Atlanta in Fulton County, Georgia — The American South (South Atlantic)
The Battle of Atlanta
Sherman´s grand objective in this campaign was the capture of Atlanta. The strategic importance of the Georgia capital as a military stronghold and depot of supplies was recognized by the Federal commander. On account of its central location, accessibility, and prominence, it seemed to hold the key to the situation and to offer particular attraction as a prize of war.
On July 22, 1864, McPherson´s army, having moved upon the Georgia Railroad, in the neighborhood of Decatur, was threatening Hoods communications, and it was necessary either to abandon Atlanta or to checkmate his movements. Accordingly Hood gave battle. Wheelers Calvary, with brilliant dash, supported the corps commanders, Hardee, Steward and Cheatham in this terrific engagement, known as the Battle of Atlanta, or the Battle of twenty-second of July. There was great loss of life on both sides: but the temporary advantage was with the Confederates who made a number of splendid captures.
To quote General Hood: "While the grand results desired was not accomplished the movement of McPherson upon the communications were entirely defeated and no further effort was made in that direction at any time." Major General James B. McPherson, on the Federal side, and Major General Wm. H.T. Walker, on the Confederate, were among the killed. It was a sanguinary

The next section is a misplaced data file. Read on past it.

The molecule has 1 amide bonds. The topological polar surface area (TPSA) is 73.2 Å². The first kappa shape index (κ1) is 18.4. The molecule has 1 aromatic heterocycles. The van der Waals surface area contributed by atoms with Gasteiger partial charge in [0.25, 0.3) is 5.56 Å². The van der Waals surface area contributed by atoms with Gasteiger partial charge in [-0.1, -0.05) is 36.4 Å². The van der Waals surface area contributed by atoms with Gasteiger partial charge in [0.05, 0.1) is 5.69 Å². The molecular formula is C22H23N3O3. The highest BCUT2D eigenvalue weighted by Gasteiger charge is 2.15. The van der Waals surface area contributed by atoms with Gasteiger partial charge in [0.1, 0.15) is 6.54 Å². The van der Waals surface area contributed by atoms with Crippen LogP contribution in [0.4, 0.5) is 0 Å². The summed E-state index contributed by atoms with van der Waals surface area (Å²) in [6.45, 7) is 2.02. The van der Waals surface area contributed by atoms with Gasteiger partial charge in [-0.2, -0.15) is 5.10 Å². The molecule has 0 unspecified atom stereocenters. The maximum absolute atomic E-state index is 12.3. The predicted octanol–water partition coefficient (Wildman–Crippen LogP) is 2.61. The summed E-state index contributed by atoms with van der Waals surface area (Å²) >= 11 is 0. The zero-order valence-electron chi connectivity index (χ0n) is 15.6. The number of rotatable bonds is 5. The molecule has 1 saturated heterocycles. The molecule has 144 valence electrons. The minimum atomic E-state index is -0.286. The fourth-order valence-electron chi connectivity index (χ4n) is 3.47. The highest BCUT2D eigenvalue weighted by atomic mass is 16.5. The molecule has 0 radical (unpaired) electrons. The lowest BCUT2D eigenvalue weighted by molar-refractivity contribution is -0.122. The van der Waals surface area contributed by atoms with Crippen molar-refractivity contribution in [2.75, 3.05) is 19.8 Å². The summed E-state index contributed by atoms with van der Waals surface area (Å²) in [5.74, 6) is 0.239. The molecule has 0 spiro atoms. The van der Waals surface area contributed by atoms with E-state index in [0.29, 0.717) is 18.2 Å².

Erected 1920 by Atlanta Chapter United Daughters of the Confederacy.
Location. 33° 44.966′ N, 84° 23.318′ W. Marker is in Atlanta, Georgia, in Fulton County. Marker can be reached from Washington Street SW near Martin Luther King Jr Drive SW, on the left when traveling south. Touch for map. Located on the grounds of the Georgia State Capitol. Marker is at or near this postal address: 206 Washington St SW, Atlanta GA 30334, United States of America.
Other nearby markers. At least 8 other markers are within walking distance of this marker. Transfer of Command (here, next to this marker); Thomas E. Watson (a few steps from this marker); The Evacuation of Atlanta (a few steps from this marker); The Seige of Atlanta (a few steps from this marker); John Brown Gordon (within shouting distance of this marker); Historic Ground (within shouting distance of this marker); Joseph Emerson Brown (within shouting distance of this marker); The March to the Sea (about 400 feet away, measured in a direct line). Touch for a list and map of all markers in Atlanta.
Categories. • War, US Civil •
Credits. This page was last revised on June 16, 2016. This page originally submitted on August 20, 2015, by Brandon Fletcher of Chattanooga, Tennessee. This page has been viewed 235 times since then and 40 times this year. Photos: 1, 2, 3. submitted on August 20, 2015, by Brandon Fletcher of Chattanooga, Tennessee. • Bernard Fisher was the editor who published this page.